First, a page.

To be honest, I have always thought that truffle-infused cheese is kind of gross. Why overwhelm the perfect delicacy that is cheese with truffles? Obviously, truffles are delicious under the right circumstances, like whisked into aioli and shaved over risotto. But don’t bring that shit near my precious cheese. Morel mushrooms, on the other hand, have a gentle complexity. They’re sensitive enough to play with cheese, and shine particularly well with something that has a bit of age and firmness to the paste. This Idyllweiss, a joyful little cow and goat milk blend from Idyll Farms, in Michigan, is the perfect medium for the morel. Together, they taste like a mild truffled mac n’ cheese, which is a correct use of truffles by the way.
It takes a lot for a cheddar to stand out in Wisconsin, but there’s really nothing like Willi’s Bandaged Cheddar from Bleu Mont Dairy. This cheese is like that kid you were friends with in elementary school, who moved to England for a year and then came back with an accent.
Are you too busy to make yourself a nutritious, portable lunch everyday? Is ordering out breaking the bank? Do you hate using the employee fridge because everyone steals your lunch? That’s weird that they steal your lunch, because they don’t know how gross you really are. When I make a PB&J, I lick the knife before I put it back in the jar for more peanut butter. I also have a longhair cat, who I refer to as my “sous chef” because he likes to watch me cook. Basically, you just stole a spit and cat fur sandwich.
This week, I wanted to write about a cheese that’s appropriate to bring home for Mother’s Day, but I can’t censor my love for the Portland stripper of sexy blues. Bayley Hazen Blue is a raw farmstead cow milk cheese from the Cellars of Jasper Hill in Greensboro, Vermont. Since it’s debut, the cheese has amassed a cult following and won numerous awards including best raw milk cheese at the 2014 World Cheese Awards, beating 2,600 other cheeses from 33 countries. It’s made with a traditional rennet and aged for 3 – 4 months to develop an earthy, toothsome rind and fudge-like texture. It’s named after an old military road commissioned by George Washington during the Revolutionary War. While there was no battle to speak of, the road did bring the first settlers to Greensboro.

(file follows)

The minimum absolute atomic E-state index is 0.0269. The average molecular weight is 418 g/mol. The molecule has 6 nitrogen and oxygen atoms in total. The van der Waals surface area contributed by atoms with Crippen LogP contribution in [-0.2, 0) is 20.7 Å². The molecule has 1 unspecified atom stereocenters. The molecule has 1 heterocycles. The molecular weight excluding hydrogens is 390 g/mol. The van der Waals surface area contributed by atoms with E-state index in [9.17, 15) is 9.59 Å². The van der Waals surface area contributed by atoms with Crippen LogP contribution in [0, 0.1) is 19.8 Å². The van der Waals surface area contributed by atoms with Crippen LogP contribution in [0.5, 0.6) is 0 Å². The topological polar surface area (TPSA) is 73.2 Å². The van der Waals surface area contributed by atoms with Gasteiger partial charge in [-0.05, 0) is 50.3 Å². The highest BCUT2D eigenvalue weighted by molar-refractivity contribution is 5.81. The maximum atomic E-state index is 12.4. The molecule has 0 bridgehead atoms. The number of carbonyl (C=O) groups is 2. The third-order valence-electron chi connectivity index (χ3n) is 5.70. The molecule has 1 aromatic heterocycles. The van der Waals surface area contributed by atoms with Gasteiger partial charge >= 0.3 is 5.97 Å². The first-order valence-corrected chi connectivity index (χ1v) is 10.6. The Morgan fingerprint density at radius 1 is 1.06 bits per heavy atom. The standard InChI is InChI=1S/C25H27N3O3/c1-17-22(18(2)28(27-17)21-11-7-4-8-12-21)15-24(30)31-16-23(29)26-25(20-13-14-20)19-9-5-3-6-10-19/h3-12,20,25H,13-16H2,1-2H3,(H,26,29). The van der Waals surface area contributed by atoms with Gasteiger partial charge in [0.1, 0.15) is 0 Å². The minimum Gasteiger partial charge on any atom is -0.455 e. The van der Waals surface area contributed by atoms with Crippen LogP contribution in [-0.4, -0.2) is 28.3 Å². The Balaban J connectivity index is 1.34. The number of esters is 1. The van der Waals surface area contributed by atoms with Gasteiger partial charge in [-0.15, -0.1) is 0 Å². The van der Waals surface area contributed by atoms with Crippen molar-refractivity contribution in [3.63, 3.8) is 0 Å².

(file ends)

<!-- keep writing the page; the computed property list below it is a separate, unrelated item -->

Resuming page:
Bayley Hazen is one of those cheeses that gets better with every wheel I try. Rather than overwhelming the palate with a punchy piquancy like most blue cheeses are wont to do, Bayley Hazen is milk-forward in flavor, which highlights the incredible qualities in the raw milk. Aromas of the terroir of Greensboro waft from both paste and rind, bringing along notes of a pastoral landscape with fresh dewy grass and chocolate-y soil. The dense, biscuity texture coats your mouth, allowing for a complex flavor experience featuring notes of toasted and sugared nuts, sharp anise spice, and stone fruits so overripe they’re almost bitter. Bayley Hazen’s perfectly formed blue pockets are evenly sprinkled throughout the paste, bringing a robust but not overwhelming piquancy. While the flavors are enchanting, it’s the fudge-like paste that sets Bayley Hazen Blue apart from all the other cheeses.
Bayley plays well with your typical blue pairings, such as a glass of cream sherry or imperial stout like Old Rasputin from North Coast Brewing. It’s also the perfect cheese to enjoy with a cup of medium-roast, low-acid coffee and some sweets. I enjoy surrounding Bayley with pieces of quality dark chocolate and toasted, unsalted nuts. Mild cookies, like these caramel-filled Dutch Stroopwaffle, are also a lovely marriage of sweet and salty flavor.
Nothing says “Thanks for dealing with my shit, mom!” like a platter of Bayley Hazen Blue and chocolates. If you want to add a little more love, crumble Bayley Hazen into this pear and ham quiche from David Leibovitz.